Tuesday, December 30, 2008


In honor of David Wygant's victory in the Sardies, we have a special end of year installment from King of the Douchebags. Sorry, Snrub.

Are You Living A Movie?
Have you ever met somebody, and every time you are with them you feel like the two of you are the lead characters in a movie (while every other person around you is just an extra)? (What?)I am experiencing this right now. (I've never seen a movie where the main character sits at a desk and blogs)
I was actually just walking around today with the most amazing woman,(uh huh) and we both felt like we were in our own little movie. (Jesus! YOU JUST SAID THIS!)It was really interesting, and I want to share something with all of you that I think is the true definition of love. (Get on with it!)
The other day, this woman and I were walking on the promenade in Santa Monica (I guarantee they went to Starbucks) completely off in our own world together. We were walking my dog Daphne, (Thank God we know the precious name of David's fucking dog) holding hands and talking to each other. We walked around checking out store fronts, just enjoying the day and being together. (Snore)
Then we ran into Craig, a friend of mine who actually works with me on weekends, (Is this going anywhere? Does he put any effort into editing?)and who seemed to almost come out of left field. (Almost out of left field? That makes no sense. He either did or he didn't.)Having him approach us kind of broke us out of our zone, and it almost took a minute for it to register that someone was talking to us. (That's called being self centered and dickheaded.)Once it did, however, we talked to Craig for about five minutes and were totally present during that conversation. (Oh, good.)
After we left Craig,(stop saying Craig) we talked about him for about 30 seconds (mostly me filling her in on who he is and how I know him) (thank God David gives us every minutia detail of every fucking conversation he has) and then we went right back into our own little movie. (Oh, fuuuuuuuuuuck you)It was almost like Craig was a minor character who popped in and out of one scene in our movie, and he never crossed our minds again once his mini-appearance in that scene ended. (I'm going to LA and finding him and punching him in the nuts. Seriously.)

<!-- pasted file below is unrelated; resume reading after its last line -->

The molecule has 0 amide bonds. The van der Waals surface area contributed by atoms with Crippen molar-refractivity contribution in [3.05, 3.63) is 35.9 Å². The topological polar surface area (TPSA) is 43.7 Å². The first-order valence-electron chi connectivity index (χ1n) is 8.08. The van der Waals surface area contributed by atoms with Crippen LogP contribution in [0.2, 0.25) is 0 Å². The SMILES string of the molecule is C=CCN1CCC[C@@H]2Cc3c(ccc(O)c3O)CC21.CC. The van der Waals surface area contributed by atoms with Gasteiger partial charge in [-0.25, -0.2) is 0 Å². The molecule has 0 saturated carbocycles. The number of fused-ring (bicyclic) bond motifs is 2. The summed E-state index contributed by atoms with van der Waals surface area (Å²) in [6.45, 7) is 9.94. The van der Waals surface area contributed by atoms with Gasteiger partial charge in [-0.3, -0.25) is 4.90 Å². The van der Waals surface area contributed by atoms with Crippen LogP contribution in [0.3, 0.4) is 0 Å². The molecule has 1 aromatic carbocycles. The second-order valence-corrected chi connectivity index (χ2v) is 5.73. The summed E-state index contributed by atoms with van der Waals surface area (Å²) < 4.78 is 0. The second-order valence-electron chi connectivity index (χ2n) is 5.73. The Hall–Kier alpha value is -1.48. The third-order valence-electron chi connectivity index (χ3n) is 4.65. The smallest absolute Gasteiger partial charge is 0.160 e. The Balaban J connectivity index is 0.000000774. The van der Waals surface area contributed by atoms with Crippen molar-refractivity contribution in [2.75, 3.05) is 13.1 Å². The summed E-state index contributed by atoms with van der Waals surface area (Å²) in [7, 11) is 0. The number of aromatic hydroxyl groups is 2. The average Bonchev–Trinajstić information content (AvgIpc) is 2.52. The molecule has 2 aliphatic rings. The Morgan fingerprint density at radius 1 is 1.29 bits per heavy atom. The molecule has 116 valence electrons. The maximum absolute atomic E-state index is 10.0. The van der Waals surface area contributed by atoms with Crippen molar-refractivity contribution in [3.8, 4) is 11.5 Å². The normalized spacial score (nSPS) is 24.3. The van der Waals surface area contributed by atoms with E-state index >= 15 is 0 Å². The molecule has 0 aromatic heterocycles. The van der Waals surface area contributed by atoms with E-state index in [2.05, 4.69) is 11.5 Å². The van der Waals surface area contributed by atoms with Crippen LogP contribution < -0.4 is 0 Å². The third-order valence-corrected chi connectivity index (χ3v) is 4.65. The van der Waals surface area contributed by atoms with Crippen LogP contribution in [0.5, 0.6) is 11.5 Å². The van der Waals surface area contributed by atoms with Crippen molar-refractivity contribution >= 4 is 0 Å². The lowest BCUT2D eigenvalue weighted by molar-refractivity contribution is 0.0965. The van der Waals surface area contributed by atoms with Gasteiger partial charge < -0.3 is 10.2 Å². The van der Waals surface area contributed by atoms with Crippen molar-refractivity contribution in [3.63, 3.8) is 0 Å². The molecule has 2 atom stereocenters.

It’s not a knock on other people. It’s not that I don’t want to talk to other people. It’s just that when I’m with her, I feel like she and I have created our own movie in which every other person is just an extra. It’s truly an amazing feeling. (Deep, deep exasperated sigh)
That night she and I went out to dinner. The people at the table next to us started talking to us. We were friendly, and engaged in a short conversation with them. The minute we finished that conversation, though, we went immediately back into our own world and our little movie. (WE GET IT!)We were so engrossed in our world, in fact, that it took the waiter two or three approaches to our table before he got our attention. (Oh, waiters love that!)
It’s a beautiful thing to be able to get lost in your own little world with somebody. (Unless you're somebody else) It’s what we are all striving to create. (We are?)We are all striving to create a world with someone where both of you can get lost together. (And the syrup is coming out of the bottle in rapid speed)